At the Republican National Committee yesterday, conservative online writers and bloggers who arrived to meet with Romney were also shown a chart that seemed to explain the Romney campaign's new warmth toward them. The chart (resembling, a source said, the one produced by Twitter above) illustrated the role a hyperactive conservative Twitterverse played in turning Hilary Rosen's jab at Ann Romney into a great campaign moment for the Republican.
The event, two bloggers told BuzzFeed, was organized by Patrick Hynes, a veteran online GOP consultant. It featured some friction on issues like health care, but a broader sense that ranks are closing against the common enemies of Obama and the liberal media.
"It was facing reality -- what are we going to do?" asked one attendee. "Everybody agrees with Romney that, policy-wise, Obama is a disaster and a threat."
The meeting, which included writers from RedState and Breitbart.com as well as a list of conservative publications reported by Huffington Post — National Review, Daily Caller, American Spectator, Washington Examiner, Powerline, Townhall,, RiehlWorldView, White House Dossier, and PJ Media (though not, as an early report had suggested, the conspiracist site WorldNetDaily). RNC chairman Reince Preibus also attended.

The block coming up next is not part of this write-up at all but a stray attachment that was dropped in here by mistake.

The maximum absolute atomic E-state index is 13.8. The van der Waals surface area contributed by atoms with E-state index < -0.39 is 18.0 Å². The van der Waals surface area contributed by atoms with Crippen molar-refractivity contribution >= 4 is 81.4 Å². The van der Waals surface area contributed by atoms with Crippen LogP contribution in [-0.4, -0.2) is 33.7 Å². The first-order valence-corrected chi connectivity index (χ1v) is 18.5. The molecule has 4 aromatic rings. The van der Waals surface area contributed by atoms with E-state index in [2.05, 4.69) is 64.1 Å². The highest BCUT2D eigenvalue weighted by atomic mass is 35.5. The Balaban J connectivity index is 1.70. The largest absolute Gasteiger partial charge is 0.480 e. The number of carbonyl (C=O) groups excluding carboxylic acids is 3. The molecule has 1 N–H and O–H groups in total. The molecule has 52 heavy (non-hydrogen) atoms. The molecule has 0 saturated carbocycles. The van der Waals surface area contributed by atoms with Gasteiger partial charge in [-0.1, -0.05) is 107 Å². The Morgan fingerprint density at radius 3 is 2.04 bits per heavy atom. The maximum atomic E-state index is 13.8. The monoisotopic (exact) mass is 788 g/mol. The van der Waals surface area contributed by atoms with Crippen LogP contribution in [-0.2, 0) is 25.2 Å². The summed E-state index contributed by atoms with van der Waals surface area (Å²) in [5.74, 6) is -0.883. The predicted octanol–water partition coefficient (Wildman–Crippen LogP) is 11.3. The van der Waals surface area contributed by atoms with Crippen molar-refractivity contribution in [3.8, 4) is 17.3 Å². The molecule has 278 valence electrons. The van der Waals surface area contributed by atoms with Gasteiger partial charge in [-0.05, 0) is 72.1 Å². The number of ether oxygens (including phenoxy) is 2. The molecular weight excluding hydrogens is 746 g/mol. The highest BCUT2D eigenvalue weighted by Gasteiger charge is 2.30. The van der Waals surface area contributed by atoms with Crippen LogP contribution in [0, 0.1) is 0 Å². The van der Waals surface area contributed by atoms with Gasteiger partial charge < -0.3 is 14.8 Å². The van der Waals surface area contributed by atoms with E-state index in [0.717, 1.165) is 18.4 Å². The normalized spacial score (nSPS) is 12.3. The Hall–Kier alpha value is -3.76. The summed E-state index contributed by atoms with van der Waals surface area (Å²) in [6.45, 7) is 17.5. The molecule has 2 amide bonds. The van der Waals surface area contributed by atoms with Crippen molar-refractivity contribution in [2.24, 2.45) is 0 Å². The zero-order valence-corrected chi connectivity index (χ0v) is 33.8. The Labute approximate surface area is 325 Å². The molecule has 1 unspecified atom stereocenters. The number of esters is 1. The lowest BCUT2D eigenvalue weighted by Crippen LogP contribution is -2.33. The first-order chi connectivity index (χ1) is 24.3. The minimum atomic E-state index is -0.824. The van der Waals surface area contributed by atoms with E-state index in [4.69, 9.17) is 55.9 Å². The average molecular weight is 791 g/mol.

Notably, the meeting also included some grassroots bloggers with no real institutional ties to the Washington Republican Establishment, including the Twitter virtuoso Ace of Spades and John Hawkins of Right Wing News.
"It was mostly enemy territory for [Romney], until recently," a participant said. "He may not win us over, we may even fight some things if he's elected. But reaching out is the best thing he could have done under the circumstances."
The conservative new media writers reacted with some amusement last night, one said, when Huffington Post last night broke the news that some 60 of them had held a long, private meeting with Mitt and Ann Romney.
That's because the discussion preceding the meeting with Romney included warnings about the hostile liberal media — a category in which Huffington Post was mentioned.